There is a part of me that wants to go all in, to believe in the improbable. She’s charming me more and more with each competition, and it would do my heart good to see her win. But, there’s too much unpredictability in this event to call it her way just yet.

In fact, calling it at all is almost pointless but, here’s my attempt.

Gold Carolina Kostner
Silver Ashley Wagner
BronzeMao Asada
Fourth –Alissa Czisny

*And yes, America regains the third team spot

Who will take the challenge head-on and who will get left in the dust? However it unfolds, I hope we’re graced with at least one program that sticks in our minds the way Michelle’s The Red Violin has.

 

InterNATIONALS Round Up January 5, 2012

He’s baaaack! That could be the theme for the recent run of men’s national champs. In France, it was Joubert. In Russia, Plushenko. And in the Czech Republic, Verner. But it wasn’t just the men in action. So, since we’re in that lull before Canadian/American Nationals and Europeans, here’s a quick round up of the latest results, complete with video links.

France

Men

1. Brian Joubert (230.97)
2. Florent Amodio (210.42)
3. Chafik Besseghier (183.67)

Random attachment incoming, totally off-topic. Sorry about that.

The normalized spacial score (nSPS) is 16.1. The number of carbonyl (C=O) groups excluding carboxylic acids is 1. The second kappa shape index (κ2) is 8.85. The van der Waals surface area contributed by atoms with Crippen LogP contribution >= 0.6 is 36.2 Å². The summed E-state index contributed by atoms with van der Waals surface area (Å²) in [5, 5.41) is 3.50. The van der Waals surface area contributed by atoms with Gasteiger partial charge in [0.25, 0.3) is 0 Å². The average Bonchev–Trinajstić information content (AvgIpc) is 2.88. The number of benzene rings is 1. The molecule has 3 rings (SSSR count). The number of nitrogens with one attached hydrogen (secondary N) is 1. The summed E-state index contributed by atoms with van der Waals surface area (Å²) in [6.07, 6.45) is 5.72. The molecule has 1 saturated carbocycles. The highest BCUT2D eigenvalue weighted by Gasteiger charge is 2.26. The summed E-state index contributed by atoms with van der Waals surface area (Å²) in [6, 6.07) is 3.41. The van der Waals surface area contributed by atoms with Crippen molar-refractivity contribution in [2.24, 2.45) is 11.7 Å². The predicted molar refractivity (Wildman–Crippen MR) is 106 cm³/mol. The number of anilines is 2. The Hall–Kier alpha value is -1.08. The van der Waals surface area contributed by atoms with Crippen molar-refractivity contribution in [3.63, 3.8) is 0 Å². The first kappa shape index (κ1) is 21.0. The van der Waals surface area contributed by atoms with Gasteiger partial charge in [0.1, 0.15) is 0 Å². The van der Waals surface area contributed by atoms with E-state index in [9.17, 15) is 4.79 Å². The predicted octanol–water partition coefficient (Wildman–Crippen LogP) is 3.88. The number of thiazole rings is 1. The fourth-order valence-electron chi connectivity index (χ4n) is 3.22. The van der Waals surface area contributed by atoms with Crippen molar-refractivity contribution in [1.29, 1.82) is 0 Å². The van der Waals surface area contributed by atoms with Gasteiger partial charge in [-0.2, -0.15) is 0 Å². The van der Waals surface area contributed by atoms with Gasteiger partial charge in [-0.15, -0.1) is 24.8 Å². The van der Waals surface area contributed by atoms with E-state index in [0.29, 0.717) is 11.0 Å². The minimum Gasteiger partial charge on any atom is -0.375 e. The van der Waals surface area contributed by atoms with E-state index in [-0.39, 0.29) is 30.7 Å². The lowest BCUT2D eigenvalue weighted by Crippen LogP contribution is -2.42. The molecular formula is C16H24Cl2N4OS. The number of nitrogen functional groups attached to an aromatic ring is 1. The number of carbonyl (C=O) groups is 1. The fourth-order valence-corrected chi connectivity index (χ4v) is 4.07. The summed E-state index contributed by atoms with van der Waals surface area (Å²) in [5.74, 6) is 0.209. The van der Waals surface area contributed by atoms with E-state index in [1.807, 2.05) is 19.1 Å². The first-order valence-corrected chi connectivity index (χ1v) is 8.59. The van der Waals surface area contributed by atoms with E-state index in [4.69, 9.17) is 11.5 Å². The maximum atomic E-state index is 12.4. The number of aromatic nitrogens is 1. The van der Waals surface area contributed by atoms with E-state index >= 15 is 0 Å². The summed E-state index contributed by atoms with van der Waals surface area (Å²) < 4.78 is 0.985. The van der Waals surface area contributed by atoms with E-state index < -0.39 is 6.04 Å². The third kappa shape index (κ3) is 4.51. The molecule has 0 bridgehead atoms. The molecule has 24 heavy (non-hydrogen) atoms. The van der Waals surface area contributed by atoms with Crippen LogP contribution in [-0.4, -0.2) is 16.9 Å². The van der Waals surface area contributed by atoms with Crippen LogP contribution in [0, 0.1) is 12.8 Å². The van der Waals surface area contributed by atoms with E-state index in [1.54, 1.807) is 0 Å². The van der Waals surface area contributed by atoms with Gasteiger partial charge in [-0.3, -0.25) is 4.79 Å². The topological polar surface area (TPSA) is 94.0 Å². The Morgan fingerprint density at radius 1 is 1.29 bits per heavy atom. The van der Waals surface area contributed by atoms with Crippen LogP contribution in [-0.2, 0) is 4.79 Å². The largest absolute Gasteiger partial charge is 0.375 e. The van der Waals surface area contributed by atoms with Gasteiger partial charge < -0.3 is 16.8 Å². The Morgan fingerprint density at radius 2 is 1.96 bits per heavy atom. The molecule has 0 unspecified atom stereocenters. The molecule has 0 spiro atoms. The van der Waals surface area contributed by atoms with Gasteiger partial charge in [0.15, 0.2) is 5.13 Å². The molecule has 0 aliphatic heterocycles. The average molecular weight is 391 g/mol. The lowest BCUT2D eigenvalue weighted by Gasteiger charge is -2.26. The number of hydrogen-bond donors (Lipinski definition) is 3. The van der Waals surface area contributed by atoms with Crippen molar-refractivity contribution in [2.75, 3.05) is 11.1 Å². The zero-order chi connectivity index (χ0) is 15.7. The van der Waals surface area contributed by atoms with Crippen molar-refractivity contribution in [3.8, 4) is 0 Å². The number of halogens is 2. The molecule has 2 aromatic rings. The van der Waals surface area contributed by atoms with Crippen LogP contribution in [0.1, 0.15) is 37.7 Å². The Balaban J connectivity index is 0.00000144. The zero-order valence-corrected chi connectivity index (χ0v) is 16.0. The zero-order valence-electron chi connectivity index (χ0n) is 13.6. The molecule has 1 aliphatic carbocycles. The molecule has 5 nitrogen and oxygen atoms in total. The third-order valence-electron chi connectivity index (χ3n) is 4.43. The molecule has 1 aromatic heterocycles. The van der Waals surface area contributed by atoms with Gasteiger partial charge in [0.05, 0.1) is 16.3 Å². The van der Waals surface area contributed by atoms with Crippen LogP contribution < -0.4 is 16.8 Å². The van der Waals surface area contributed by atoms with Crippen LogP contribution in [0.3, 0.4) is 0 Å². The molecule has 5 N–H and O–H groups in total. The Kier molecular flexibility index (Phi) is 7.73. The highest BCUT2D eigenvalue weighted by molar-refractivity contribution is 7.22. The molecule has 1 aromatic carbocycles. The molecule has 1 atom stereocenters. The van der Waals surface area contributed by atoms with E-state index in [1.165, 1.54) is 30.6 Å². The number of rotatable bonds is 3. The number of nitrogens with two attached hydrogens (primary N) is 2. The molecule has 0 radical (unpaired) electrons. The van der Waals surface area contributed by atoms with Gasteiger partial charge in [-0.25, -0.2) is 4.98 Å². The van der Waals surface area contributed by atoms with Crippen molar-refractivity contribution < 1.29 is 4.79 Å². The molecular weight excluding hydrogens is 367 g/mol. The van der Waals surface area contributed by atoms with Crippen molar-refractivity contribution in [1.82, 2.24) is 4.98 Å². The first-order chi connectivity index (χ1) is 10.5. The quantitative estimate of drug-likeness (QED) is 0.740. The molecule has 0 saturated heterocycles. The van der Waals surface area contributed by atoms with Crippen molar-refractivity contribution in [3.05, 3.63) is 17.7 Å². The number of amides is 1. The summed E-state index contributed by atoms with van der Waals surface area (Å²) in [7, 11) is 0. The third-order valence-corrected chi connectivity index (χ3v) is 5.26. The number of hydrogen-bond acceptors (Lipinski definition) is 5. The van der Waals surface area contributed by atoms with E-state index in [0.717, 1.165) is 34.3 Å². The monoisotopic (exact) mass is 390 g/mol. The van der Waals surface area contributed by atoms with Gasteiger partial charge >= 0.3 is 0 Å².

Ladies

1. Yrétha Silété (152.21)
2. Maé Bérénice Méité (149.33)
3. Anaïs Ventard (143.74)

Pairs

1. Daria Popova/Bruno Massot (137.75)
2.Vanessa James/Morgan Ciprès (128.83)
3. Anne-Laure Letscher / Artem Patlasov (104.06)

Dance

1. Nathalie Péchalat/Fabian Bourzat (173.75)
2. Pernelle Carron/Lloyd Jones (142.69)
3. Tiffany Zahorski/Alexis Miart (120.49)

  (more…)

 

Moments that made memories — 2011 Year In Review December 31, 2011

Most years on December 31 I sit and wonder, “How is the year over already?!” This year, however, when I started to look back, I found myself thinking, “That was really all this year?”

Maybe I kept myself busy enough that the accomplishments seem too great for one year. Or, maybe, I just have a terrible memory and forgot half the things that really happened! (The latter is not entirely unlikely, I assure you…)